Via NetGalley, World Wisdom provided me with a copy of this book for the purposes of reading and reviewing it. While I was provided this book at no cost to me, I am under no obligation to provide a positive review. It should be noted this is a review of an advance copy of the book, which has not been published yet, and the contents of the final version might vary from my copy.
Always wanting to learn more about Buddhism, I requested this book in the hope of doing just that. Stoddart certainly didn’t disappoint me with this offering.
The author begins where he should, presuming the reader has only a passing familiarity with Buddhism. He covers terminology first, although it does seem rather fast and furious at times. But that’s the foundation that must be laid before discussing anything further. He also covers the various traditions of Buddhism and briefly how they differ.
Next, Stoddart talks about the life, before and after enlightenment, of Siddhārtha Gautama, who became the Buddha. I believe it’s appropriate that not too much is spent on the life and teachings of the Buddha himself, as it covers only a short period of time in the great scheme of things.
Notable Buddhists throughout history area covered next, each with a brief discussion of why they were included. This gives a nice foundation of the origins of Buddhism and the passing of teachings from one teacher to another.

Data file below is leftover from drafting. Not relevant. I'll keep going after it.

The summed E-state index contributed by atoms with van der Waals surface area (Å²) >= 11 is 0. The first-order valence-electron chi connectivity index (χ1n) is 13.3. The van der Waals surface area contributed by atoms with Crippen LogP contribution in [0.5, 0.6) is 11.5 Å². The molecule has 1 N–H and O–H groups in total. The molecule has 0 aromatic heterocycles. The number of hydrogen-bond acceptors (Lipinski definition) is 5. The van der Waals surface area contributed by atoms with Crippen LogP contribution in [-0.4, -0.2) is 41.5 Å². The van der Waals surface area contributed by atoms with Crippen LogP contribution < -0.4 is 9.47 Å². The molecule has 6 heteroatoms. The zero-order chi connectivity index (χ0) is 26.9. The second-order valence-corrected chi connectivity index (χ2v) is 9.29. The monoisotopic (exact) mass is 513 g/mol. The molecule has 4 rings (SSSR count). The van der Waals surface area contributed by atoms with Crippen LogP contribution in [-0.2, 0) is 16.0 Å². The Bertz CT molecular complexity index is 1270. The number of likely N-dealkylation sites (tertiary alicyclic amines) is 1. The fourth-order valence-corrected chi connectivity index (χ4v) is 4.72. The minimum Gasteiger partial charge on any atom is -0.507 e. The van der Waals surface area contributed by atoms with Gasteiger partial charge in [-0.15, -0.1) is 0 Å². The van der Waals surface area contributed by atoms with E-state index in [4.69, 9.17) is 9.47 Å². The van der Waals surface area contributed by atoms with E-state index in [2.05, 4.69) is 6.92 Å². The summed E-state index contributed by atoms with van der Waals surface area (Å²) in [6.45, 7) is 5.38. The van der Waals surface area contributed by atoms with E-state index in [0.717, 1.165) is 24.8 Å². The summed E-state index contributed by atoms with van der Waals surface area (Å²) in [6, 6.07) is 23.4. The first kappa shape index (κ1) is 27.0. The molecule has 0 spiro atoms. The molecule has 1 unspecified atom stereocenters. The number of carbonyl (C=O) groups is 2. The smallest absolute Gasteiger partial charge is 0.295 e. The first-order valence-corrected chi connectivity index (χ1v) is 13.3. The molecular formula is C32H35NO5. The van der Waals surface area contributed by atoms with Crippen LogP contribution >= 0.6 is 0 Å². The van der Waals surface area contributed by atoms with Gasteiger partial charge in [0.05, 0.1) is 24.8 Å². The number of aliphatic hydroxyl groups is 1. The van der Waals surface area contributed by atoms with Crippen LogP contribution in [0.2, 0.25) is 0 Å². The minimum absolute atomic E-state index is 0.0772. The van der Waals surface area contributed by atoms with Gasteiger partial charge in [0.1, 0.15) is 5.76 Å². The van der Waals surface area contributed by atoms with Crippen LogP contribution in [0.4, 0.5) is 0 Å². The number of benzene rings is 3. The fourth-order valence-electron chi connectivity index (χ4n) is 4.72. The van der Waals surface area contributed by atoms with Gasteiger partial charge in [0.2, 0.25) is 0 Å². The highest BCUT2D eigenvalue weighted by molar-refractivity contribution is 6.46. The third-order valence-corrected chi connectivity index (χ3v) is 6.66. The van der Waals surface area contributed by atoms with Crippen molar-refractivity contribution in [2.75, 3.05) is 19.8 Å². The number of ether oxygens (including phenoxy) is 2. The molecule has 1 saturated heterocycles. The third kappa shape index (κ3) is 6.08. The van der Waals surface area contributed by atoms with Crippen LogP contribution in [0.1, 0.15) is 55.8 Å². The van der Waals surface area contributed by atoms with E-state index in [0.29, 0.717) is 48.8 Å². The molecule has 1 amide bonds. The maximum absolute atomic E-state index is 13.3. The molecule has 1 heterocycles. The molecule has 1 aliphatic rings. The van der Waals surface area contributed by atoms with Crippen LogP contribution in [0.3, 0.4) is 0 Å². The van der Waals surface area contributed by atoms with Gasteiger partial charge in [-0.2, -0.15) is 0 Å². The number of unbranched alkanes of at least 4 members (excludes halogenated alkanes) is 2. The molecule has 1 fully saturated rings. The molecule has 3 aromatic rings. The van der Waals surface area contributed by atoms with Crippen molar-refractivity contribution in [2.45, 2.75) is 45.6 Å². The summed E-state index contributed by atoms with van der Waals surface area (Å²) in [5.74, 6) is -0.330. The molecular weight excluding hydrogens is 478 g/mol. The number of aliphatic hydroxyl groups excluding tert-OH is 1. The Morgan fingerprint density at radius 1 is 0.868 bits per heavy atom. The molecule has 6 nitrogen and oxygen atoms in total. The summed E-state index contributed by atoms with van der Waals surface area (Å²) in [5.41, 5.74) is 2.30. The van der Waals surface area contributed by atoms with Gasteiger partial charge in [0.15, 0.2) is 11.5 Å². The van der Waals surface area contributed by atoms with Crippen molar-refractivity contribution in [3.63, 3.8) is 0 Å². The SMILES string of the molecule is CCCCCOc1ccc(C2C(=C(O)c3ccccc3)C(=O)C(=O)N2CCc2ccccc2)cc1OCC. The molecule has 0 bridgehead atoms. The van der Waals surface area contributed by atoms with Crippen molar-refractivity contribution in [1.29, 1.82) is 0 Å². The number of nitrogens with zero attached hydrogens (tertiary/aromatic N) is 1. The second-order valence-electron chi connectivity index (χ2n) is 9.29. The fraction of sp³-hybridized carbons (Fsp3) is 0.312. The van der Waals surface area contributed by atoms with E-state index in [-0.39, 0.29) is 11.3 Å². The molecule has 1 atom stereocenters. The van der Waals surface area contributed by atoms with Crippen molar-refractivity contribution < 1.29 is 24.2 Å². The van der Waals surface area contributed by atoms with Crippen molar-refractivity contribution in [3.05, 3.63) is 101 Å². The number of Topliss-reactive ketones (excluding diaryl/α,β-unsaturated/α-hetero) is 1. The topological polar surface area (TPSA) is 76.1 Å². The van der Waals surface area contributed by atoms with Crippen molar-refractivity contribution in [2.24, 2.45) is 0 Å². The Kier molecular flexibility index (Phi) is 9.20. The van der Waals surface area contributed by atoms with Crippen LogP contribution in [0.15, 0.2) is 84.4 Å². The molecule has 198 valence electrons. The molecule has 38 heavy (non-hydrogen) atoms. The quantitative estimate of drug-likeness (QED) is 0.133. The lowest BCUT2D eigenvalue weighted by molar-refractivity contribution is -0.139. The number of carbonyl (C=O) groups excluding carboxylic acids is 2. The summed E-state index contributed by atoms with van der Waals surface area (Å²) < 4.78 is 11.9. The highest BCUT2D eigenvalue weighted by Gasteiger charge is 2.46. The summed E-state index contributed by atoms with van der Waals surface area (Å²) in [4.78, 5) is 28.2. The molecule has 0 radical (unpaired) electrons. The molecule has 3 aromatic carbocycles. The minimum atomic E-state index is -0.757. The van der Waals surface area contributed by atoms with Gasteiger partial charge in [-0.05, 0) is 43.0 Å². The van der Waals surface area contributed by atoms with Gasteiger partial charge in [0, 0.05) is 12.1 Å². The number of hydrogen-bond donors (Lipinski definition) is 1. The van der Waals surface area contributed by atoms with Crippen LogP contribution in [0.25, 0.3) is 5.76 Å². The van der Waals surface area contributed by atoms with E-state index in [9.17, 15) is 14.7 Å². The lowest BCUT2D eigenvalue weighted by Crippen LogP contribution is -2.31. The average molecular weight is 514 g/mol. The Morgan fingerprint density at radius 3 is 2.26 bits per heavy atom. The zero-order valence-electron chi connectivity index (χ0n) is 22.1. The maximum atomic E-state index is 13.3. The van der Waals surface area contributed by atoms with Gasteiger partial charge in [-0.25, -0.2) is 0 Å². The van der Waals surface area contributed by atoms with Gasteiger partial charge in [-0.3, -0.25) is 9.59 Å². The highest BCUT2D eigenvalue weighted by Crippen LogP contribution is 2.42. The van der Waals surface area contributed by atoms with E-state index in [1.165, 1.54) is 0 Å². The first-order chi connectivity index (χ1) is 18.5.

Last, Stoddart covers the spread of Buddhism through various Asian countries, in particular China, Japan and Korea. Along the way, the author provides timelines showing important dates and persons involved in the spread of Buddhism.
What I found most interesting in the book was not the text itself, but the various pictures included. Among them are beautiful temples, paintings, sculptures, mandalas, and other Buddhist treasures throughout Asia.
While the book didn’t offer a lot of new information for me, it certainly stands as an outstanding resource for a beginner, giving them a nice historical foundation from which to start. The study of Buddhism itself is beyond the scope of this book, but that’s fine, as Stoddart doesn’t attempt to reach beyond that scope.
Rating: 4 stars (out of 5)